We didn't see this one coming. Seiko has once again raised the bar, this time by lowering the barrier to getting a solid automatic GMT watch. New models in the Seiko 5 Sports collection have familiar looks and specs, but an extra hand for tracking a second time zone makes a huge difference.
Since its reintroduction in 2019, the modern Seiko 5 Sports collection has exploded with variations and limited editions. The basic dive-style model led to field watch designs, and the uber-popular GMT would seem to fit right in stylistically.
There's only one issue: adding that fourth hand to display a second time zone in 24-hour format is a somewhat involved proposition in a mechanical watch. This is why automatic GMT watches tend to be relatively expensive, and we didn't really expect Seiko to be able to pull off the GMT within their budget range.
They did so by modifying the basic 4R36 movements found in the collection's time-only watches and giving the new GMT movements the name 4R34. Just like the rest of the collection you can see them through the watches' casebacks — but don't expect them to look much different from that angle. Its operation is similar to popular GMT movements from ETA: the crowns second position adjust the GMT hand in one direction and the date in the other.
It seems that much of what we love about the standard dive-style Seiko 5 Sports watches is the same for the new GMTs. You've still got the basic design with a 42.5mm-wide, ergonomic case with 100m of water resistance. The differences are the GMT functionality, of course, the rotating bezel with its 24-hour markings, no day-of-the-week display, a cyclops (magnifier) over the date — and a probably negligible 0.2mm of thickness to the case which now comes in at 13.6mm. They also come on a new (for the collection) Jubilee-style bracelet which complements the style nicely.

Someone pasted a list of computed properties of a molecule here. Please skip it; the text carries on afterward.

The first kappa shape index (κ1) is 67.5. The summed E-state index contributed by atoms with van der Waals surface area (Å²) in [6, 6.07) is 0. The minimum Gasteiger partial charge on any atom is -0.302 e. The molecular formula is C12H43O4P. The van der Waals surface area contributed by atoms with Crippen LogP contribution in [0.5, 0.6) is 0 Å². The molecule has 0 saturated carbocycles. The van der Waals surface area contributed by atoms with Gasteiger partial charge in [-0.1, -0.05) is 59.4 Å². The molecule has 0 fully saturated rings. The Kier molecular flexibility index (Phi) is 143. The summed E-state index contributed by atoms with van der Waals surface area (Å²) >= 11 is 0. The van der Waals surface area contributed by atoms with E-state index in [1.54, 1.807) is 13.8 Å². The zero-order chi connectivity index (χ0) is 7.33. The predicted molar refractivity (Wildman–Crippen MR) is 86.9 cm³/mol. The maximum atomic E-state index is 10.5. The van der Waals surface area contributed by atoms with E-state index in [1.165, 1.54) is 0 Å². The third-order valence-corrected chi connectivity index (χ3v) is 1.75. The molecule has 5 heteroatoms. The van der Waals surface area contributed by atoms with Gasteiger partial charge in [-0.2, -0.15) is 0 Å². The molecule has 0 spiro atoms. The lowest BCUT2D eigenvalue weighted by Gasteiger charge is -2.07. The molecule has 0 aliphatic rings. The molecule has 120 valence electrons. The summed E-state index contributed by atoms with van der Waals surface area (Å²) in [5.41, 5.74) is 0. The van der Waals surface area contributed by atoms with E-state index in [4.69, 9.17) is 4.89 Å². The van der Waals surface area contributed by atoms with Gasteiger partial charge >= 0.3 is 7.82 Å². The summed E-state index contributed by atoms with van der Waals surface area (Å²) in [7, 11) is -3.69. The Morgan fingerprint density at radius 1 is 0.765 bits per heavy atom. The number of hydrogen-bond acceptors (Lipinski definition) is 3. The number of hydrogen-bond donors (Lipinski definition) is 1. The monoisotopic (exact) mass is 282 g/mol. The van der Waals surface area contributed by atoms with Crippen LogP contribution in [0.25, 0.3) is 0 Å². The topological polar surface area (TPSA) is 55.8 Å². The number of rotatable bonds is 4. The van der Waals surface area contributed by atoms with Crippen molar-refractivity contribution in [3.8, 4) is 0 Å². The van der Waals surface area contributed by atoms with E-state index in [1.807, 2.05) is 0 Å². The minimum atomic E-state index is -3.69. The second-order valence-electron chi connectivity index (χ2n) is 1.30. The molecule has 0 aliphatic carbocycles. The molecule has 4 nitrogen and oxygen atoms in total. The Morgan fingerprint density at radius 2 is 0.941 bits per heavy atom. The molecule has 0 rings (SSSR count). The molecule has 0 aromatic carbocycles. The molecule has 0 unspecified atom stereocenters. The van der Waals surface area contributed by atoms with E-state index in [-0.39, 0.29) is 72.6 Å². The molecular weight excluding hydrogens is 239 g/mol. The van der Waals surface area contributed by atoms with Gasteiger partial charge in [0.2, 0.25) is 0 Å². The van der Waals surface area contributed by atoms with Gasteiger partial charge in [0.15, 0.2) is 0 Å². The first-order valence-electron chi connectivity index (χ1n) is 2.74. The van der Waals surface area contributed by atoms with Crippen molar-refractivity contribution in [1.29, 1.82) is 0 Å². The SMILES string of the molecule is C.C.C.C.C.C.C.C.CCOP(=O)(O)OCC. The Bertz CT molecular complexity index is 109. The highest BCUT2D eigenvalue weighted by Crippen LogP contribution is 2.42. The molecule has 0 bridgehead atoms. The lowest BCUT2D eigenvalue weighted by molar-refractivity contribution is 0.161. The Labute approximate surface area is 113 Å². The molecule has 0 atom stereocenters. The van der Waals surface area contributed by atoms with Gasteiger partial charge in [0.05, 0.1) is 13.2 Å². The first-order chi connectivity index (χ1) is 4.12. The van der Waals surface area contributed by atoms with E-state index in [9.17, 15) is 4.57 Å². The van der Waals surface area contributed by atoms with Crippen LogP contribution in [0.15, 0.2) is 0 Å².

Let's just reiterate why Seiko's new automatic GMT watches are a big deal in the grand scheme of modern watches. We've searched for affordable GMTs, and though you can get the a decent quartz example for about $200 from Timex, you're usually talking well into four figures for one with a mechanical movement (the Maen Greenwich 38 being about the cheapest we've found). In other words, there's nothing else like it on the market. Could something in the sub- or circa $1,000 Prospex range be next?
While these still fall within the budget Seiko 5 Sports range, there's an expected premium for the GMT. Compared to the basic, time-only models which start under $300 at retail, the Seiko 5 Sports GMT watches will be $475. That's still under the entry point for Seiko's higher-tier Prospex collection and an incredibly cool watch for the money.